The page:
Death never makes a pretty picture, but funerals are about honor and grief and healing. That the Bush administration still struggles to hide these images five years into the Iraq war speaks to a paranoia that is as politically deceitful as it is self-defeating.
The latest casualty of this crusade is Arlington National Cemetery public affairs officer Gina Gray, a woman who still suffers hearing loss from an enemy ambush in Iraq in 2003. Gray got crossways with her bosses after she tried to restore media coverage for military funerals. Two months after the Washington Post reported on her efforts, Gray was fired.
Lest you think Gray wanted to let grieving families be ambushed by the media, coverage is allowed only with the explicit permission of the next of kin. But what Gray found was that her superiors were calling families who had agreed to media coverage and trying to talk them out of it. Then, cemetery deputy superintendent Thurman Higginbotham decided to rope off photographers and reporters more than 50 yards away — far enough so they couldn't hear and could barely photograph.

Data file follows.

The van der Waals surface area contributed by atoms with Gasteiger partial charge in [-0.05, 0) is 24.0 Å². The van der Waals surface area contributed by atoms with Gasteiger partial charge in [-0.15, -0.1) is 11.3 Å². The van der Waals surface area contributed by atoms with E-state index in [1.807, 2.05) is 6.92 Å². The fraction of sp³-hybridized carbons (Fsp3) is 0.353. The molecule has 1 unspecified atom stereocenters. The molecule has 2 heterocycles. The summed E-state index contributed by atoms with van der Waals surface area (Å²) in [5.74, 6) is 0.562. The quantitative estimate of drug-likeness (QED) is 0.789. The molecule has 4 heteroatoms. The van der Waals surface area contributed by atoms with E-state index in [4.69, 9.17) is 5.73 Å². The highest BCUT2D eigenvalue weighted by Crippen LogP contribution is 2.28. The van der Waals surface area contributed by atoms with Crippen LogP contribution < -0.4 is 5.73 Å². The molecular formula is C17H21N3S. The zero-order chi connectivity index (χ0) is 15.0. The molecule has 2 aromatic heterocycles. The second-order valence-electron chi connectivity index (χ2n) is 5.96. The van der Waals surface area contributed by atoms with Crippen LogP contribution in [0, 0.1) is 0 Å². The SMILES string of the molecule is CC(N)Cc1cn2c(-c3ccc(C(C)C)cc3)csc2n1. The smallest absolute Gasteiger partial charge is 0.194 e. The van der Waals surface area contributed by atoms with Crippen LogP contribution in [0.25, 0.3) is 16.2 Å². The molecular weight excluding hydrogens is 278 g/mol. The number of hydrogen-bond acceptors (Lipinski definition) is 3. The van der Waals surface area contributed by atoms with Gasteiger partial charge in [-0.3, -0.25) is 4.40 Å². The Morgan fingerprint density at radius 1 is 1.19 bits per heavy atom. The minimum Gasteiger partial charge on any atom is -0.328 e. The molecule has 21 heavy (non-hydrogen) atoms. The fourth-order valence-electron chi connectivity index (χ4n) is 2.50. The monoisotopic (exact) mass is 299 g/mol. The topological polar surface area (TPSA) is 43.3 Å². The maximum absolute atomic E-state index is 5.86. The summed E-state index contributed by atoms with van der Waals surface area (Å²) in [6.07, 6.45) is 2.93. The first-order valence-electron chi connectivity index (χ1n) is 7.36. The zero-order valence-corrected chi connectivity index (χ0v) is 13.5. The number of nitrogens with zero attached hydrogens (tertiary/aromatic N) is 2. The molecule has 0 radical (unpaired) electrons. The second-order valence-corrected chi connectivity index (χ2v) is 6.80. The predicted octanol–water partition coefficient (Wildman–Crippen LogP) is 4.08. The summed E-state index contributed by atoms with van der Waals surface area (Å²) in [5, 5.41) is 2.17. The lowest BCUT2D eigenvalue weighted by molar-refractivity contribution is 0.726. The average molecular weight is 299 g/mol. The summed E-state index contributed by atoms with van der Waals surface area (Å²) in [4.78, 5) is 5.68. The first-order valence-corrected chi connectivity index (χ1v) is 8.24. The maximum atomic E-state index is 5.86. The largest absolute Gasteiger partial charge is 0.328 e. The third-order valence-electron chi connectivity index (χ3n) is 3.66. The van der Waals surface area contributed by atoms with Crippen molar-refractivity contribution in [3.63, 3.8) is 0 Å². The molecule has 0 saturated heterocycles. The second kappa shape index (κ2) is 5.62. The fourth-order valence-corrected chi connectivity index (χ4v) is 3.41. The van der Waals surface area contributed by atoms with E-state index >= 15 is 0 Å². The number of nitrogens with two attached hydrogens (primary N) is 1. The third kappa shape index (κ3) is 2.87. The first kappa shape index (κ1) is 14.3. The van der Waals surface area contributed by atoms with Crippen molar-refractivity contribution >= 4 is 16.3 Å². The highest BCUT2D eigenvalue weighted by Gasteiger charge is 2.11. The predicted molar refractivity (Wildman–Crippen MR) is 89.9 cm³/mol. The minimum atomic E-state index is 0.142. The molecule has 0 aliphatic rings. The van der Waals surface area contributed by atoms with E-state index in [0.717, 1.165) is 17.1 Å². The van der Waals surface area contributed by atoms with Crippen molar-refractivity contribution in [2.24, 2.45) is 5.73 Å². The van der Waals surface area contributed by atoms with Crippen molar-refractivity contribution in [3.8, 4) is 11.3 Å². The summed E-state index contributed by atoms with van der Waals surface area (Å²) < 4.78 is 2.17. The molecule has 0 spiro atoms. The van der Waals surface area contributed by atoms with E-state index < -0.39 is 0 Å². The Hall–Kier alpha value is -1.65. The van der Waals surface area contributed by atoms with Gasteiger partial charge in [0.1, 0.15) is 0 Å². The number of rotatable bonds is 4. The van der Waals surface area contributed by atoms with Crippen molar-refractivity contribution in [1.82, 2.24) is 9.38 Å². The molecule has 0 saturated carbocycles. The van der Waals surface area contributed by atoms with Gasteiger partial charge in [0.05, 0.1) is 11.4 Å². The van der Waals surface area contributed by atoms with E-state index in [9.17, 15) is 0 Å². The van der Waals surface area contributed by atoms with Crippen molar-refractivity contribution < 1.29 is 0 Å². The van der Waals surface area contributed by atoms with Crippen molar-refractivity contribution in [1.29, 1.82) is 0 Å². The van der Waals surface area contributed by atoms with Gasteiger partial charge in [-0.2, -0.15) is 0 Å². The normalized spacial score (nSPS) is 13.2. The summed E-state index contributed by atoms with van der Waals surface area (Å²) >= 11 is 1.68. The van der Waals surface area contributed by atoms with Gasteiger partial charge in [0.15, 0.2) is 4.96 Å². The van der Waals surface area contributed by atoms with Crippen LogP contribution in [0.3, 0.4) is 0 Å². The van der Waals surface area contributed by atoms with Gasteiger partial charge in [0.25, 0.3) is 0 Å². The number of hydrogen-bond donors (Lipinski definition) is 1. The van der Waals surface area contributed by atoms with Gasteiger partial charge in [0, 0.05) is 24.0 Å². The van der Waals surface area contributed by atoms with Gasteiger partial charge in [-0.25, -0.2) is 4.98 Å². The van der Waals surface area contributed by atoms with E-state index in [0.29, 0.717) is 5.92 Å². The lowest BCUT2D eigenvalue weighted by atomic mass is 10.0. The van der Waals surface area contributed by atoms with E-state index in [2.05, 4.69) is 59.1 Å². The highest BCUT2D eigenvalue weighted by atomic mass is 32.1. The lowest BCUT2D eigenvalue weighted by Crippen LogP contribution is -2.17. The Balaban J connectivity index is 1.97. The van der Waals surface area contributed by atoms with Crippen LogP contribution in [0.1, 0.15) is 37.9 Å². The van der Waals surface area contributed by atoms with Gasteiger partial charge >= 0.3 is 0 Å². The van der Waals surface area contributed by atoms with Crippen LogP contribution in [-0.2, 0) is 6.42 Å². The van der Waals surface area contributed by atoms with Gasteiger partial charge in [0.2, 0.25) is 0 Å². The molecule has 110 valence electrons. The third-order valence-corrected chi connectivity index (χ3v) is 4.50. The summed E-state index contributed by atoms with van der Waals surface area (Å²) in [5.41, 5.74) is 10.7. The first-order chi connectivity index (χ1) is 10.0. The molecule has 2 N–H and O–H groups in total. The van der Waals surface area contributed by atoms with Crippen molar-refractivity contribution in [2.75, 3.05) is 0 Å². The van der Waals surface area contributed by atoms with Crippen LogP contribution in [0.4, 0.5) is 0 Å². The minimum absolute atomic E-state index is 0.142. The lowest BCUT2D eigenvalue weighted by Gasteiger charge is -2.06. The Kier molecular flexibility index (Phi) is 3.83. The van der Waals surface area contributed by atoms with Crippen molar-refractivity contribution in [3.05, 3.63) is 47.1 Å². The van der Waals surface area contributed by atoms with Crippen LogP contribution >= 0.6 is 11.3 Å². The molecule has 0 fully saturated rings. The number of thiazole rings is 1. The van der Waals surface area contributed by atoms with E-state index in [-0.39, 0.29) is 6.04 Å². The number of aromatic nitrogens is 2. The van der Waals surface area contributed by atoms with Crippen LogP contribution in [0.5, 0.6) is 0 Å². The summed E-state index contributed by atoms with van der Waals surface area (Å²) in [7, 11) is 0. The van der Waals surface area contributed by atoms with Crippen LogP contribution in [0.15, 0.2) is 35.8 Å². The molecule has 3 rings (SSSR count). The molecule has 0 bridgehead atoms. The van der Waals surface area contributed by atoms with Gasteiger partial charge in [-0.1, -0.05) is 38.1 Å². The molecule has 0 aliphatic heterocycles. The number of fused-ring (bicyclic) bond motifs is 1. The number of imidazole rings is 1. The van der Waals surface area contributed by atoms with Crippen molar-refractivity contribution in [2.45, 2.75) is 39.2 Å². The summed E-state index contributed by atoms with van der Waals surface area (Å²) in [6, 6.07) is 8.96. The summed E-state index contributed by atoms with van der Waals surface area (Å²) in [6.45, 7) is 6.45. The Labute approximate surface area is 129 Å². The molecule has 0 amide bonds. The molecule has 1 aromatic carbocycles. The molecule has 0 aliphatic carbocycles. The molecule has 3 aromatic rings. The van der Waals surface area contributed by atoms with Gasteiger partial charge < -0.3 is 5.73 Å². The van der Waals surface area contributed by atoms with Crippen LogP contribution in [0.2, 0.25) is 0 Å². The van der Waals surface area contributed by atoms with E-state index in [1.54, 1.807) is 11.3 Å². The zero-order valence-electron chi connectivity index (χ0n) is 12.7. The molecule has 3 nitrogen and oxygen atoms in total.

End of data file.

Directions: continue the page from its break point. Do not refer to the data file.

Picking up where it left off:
This has been a pattern, of course, under a Bush White House obsessed with managing the images of war. The president decided early on to keep his distance from funerals, and the Pentagon banned photographs of the flag-draped coffins arriving in Dover, Del. But Defense Secretary Robert Gates has promised, and sometimes delivered, a more transparent view of war than his predecessor. Why has he not stepped in to right this wrong?
The absurdity of this kind of censorship is that it ends up, in many cases, leaving communities more detached from the fallen soldiers and the grieving families in their midst. Media coverage allows a broader audience to learn about and then to honor these patriots. If the families welcome it, military bureaucrats ought to honor their wishes.